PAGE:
On 11 October 2012, Dame Janet Smith was appointed by the BBC to lead an inquiry into the corporation's connection to the sexual abuse committed by Jimmy Savile, a popular television and radio host. The final report, titled The Dame Janet Smith Review Report, was published on 25 February 2016. In her investigation, Smith called for evidence from people who were the subject of inappropriate sexual conduct by Jimmy Savile on BBC premises, or on location for the BBC; the Report was announced on 11 October 2011, Dame Janet Smith, who had led The Shipman Inquiry, was selected to lead the inquiry. The investigation was delayed when Dame Janet Smith was contacted by the Metropolitan Police regarding their investigations into offences against children, their investigation on Savile, Operation Yewtree, was completed in December 2012 and their report on his alleged offending, Giving Victims a Voice, was released the following month. In January 2014, it was claimed in The Observer that Smith's review had concluded Savile had abused "many hundreds and up to 1,000 people" on BBC premises, according to a source connected with the investigation.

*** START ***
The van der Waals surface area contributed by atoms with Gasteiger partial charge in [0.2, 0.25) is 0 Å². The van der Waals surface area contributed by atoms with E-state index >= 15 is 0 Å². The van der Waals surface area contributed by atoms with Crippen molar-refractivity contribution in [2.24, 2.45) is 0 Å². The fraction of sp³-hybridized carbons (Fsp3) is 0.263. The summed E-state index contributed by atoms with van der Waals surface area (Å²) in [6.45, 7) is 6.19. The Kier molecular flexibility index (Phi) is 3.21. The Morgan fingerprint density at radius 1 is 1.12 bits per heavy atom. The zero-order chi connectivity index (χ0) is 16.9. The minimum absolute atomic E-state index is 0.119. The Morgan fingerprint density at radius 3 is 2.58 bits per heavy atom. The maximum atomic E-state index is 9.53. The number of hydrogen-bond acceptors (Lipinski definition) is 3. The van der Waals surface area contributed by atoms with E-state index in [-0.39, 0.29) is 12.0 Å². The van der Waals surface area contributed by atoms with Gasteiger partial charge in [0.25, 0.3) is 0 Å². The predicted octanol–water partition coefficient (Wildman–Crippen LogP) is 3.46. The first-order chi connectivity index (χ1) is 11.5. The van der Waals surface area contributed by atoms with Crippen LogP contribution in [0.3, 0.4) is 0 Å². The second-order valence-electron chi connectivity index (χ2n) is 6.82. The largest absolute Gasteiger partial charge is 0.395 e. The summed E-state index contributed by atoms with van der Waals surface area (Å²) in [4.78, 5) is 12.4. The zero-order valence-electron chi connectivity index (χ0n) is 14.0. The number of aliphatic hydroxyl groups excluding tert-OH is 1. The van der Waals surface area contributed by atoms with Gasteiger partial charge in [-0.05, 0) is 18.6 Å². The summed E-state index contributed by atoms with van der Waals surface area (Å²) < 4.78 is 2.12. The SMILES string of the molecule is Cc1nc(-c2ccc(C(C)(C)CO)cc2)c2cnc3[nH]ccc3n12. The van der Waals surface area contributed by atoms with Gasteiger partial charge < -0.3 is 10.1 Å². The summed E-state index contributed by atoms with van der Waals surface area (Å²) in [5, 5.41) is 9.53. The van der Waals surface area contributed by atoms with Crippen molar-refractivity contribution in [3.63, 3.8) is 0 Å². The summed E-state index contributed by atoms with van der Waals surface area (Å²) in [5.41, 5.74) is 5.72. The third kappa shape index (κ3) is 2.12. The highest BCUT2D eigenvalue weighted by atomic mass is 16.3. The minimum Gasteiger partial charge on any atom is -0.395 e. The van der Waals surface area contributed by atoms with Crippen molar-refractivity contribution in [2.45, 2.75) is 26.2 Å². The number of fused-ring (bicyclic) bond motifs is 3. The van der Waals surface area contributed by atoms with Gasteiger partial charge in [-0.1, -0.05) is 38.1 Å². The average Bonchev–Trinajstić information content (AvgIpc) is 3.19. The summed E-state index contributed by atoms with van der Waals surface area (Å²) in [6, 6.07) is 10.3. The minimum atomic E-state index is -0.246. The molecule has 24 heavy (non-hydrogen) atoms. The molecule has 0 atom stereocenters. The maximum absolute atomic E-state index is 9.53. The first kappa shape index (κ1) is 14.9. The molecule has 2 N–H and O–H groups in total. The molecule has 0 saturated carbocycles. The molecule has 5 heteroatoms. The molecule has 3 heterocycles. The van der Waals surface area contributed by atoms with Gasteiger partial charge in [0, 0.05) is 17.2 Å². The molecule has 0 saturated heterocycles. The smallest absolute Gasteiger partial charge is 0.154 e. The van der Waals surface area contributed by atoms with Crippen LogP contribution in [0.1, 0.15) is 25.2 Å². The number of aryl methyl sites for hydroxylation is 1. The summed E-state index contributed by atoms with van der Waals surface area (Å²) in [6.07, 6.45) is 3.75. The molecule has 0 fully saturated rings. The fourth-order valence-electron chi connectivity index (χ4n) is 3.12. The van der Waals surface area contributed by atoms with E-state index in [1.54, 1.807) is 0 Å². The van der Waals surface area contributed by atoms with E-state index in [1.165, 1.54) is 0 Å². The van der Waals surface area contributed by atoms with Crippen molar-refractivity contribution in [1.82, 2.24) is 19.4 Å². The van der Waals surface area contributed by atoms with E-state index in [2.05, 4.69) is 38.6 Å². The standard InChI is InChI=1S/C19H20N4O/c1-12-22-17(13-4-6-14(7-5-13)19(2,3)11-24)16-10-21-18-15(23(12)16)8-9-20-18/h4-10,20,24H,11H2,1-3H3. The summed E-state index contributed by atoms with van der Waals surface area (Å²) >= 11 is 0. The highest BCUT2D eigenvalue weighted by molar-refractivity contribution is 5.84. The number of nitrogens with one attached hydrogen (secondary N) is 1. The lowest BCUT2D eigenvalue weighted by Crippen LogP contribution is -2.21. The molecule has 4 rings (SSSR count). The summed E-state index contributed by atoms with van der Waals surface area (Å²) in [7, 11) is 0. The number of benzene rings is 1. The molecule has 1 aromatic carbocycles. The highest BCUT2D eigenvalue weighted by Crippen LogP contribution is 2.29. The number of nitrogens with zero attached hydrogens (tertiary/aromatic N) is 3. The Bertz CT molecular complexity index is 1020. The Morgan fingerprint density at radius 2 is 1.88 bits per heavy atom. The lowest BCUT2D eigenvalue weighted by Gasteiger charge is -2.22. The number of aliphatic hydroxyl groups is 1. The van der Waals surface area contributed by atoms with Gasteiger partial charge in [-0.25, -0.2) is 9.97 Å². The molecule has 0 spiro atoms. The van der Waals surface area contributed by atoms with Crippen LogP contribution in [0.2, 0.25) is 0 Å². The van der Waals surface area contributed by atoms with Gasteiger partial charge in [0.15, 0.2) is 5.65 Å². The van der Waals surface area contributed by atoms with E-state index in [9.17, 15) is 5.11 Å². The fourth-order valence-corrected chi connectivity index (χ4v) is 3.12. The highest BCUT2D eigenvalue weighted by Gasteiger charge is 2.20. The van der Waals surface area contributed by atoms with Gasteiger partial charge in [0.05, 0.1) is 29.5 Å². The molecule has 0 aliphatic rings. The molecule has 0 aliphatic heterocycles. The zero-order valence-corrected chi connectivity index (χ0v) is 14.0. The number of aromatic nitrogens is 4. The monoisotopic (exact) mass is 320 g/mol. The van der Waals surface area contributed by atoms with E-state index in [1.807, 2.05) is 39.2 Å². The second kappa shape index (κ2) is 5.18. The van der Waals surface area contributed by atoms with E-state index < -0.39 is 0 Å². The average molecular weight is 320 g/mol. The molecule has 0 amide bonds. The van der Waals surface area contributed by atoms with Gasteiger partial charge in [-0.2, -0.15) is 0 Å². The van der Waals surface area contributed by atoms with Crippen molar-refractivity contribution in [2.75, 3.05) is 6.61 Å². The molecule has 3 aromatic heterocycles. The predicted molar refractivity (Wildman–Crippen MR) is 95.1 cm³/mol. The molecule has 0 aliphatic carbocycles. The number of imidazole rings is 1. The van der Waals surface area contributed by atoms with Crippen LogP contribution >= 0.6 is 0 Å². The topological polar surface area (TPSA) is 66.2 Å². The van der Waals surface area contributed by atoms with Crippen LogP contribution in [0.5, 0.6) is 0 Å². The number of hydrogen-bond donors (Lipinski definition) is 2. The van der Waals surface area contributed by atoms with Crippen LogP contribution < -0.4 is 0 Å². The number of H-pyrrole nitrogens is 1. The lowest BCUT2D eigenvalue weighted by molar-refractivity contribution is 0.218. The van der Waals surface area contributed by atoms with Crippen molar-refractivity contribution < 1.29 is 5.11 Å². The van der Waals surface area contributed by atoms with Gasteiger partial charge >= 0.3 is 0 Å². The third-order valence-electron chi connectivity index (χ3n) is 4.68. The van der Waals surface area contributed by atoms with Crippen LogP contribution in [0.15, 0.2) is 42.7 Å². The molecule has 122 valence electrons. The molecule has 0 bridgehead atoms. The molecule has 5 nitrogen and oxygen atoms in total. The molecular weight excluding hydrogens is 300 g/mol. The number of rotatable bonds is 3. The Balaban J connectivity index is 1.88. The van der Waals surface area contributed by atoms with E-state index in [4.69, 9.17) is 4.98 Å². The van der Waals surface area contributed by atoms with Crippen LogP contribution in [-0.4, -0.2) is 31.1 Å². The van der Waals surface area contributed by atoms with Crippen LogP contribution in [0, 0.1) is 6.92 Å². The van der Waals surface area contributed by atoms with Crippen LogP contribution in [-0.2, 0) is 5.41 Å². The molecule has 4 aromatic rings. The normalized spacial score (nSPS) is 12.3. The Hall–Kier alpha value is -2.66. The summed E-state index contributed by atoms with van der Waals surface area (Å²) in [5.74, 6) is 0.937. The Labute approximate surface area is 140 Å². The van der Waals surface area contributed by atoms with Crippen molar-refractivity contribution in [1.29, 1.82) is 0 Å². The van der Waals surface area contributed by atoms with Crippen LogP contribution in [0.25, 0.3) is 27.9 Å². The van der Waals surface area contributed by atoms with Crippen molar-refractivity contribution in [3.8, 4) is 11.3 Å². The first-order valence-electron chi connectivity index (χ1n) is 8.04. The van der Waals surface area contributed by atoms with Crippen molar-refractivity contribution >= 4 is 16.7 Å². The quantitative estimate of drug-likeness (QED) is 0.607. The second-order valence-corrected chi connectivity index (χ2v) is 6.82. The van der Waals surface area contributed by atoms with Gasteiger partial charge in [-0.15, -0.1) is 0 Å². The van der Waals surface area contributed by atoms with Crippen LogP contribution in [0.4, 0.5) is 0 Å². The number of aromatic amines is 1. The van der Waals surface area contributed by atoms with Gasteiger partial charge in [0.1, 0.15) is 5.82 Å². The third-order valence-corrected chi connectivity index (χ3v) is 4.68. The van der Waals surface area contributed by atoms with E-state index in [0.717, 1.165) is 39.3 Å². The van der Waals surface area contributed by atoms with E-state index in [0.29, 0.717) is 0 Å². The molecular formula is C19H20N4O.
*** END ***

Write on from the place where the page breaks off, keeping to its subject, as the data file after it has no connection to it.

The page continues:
However, this Observer report was denounced by the Dame Janet Smith Review as "speculative and unreliable". The report was delayed again in 2014 so it would not prejudice the second trial of ex-BBC presenter Stuart Hall, convicted of child sex offences. On 1 May 2015, it was announced that the review report was finished, but it could not be published as it might prejudice ongoing police investigations. In January 2016, investigative news site Exaro leaked extracts of Smith's report; the extracts detailed numerous sex offences committed by Savile, all "in some way associated with the BBC", concluded that it was possible that a predatory child sex offender could be "lurking undiscovered" today, but stopped short of criticizing the BBC for failing to uncover Savile's behavior. Smith responded by stating that the leaked draft should never had been made public as it was out of date and unreliable. Early that week, police confirmed they were no longer concerned about the review prejudicing ongoing investigations.